The scientist said the reason might be the dogs getting fewer opportunities to interact with humans, who often could be strangers to them. “These dogs looked fearful and anxious and took time to become friendly towards humans,” she said. 

Bhadra said dogs had co-evolved with humans over thousands of years, sharing the same habitat and living space. “It becomes a matter of utmost importance how we, as humans, interact with the dogs around us as it affects them both positively and negatively,” she said.

Debottam Bhattacharjee, the first author of the paper, said anthropological behaviour played a crucial role in dog behaviour. 

“Being ‘nice’ or ‘positive’ towards dogs may result in significantly less conflict with unknown humans. The same holds true when you do not initiate an interaction or be neutral to them,” Bhattacharjee said.

“In simple words, if an individual dog receives negative actions from humans (such as beating) all the time, he / she will be highly likely to react accordingly when encountering an unknown human,” he added.

The researcher said that being affectionate or even neutral was the key to avoid negative consequences. “Non-profits can disseminate such scientific findings to increase awareness among people,” he said.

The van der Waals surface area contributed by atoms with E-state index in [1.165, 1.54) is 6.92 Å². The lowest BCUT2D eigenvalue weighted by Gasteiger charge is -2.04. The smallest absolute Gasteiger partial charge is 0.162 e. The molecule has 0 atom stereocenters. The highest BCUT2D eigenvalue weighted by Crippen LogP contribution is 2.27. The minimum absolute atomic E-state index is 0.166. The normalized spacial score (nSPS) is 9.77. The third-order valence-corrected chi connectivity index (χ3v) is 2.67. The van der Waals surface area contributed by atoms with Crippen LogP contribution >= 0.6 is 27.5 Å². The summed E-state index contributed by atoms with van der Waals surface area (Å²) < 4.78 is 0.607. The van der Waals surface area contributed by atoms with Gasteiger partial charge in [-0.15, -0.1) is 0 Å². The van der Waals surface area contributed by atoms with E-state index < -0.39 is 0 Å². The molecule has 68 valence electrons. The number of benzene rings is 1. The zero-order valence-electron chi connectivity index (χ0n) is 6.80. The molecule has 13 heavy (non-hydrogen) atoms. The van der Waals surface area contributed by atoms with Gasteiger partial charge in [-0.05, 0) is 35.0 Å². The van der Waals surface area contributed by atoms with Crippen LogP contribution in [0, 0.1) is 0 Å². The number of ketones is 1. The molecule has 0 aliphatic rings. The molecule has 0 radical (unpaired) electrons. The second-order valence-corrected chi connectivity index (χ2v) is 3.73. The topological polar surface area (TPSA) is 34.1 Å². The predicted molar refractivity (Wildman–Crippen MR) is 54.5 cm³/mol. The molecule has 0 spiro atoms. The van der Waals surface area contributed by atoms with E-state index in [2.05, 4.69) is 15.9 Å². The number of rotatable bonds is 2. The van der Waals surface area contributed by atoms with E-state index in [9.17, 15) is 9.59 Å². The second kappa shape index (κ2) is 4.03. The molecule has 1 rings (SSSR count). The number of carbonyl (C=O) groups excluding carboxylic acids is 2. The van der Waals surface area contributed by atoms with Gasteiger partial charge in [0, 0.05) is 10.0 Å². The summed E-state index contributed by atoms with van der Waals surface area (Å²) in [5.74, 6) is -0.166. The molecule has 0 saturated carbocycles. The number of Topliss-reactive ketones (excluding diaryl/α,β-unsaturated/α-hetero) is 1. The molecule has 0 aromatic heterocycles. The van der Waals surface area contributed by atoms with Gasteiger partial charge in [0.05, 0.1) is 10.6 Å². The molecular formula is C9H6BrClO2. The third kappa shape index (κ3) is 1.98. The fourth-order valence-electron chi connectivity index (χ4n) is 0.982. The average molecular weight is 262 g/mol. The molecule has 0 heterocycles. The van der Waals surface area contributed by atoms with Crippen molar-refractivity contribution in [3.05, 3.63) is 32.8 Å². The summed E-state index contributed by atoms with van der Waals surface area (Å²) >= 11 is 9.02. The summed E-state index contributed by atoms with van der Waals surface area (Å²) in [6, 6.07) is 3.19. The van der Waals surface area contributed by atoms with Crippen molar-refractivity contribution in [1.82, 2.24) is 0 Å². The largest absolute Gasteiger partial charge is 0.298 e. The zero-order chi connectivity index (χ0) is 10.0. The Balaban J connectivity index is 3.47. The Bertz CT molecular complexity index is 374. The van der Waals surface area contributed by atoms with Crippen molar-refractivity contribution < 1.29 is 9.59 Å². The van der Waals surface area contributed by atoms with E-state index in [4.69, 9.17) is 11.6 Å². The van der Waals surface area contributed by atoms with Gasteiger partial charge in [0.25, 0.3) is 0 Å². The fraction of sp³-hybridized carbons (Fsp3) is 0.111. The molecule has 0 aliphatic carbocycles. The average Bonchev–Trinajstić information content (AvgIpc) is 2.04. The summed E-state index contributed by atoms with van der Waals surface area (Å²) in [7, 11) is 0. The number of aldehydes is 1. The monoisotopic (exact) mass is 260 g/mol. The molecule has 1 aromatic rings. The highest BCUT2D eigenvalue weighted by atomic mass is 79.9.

Bhattacharjee further said it was time for humans to remind themselves that dogs had evolved to be in proximity to humans. 

“As a result of co-evolution, the social-cognitive skills of dogs have enabled them to understand our actions and gestures. At the same time, we should not forget that these dogs are scavengers and depend completely on human-subsidised food. So, love them but let them find their meal (until and unless you keep them inside your house). Extra care may not be beneficial for them,” he said.

“Nevertheless, for effective dog care and management, sterilisation is the first step, which would ensure a controlled population of dogs in the streets. However, implementing this in a country like India is an issue,” he said.

Hanumant Shelke, doctor and in-charge Universal Animal Welfare Society, a non-profit based in Mumbai, Pune Aurangabad and Nashik echoed the same thoughts. 

“Along with humans, the availability of food plays a vital role in dog behaviour. We have experienced dogs being calm and very friendly in some of the railway stations in Mumbai just because they had good availability of food too,” he said.

Shelke added that often shop owners take care of dogs and these animals are intelligent enough to understand who cares for them. “Some residential societies do not allow dogs and the free-ranging animals tend to reciprocate with aggression,” he said.

“The key is to behave nicely with dogs,” Shelke said. 

The findings of the study, Sociability of Indian Free-Randing Dogs (Canis Lupus Familiaris) Varies with Human Movement in Urban Areas, were published in the Journal of Comparative Psychology.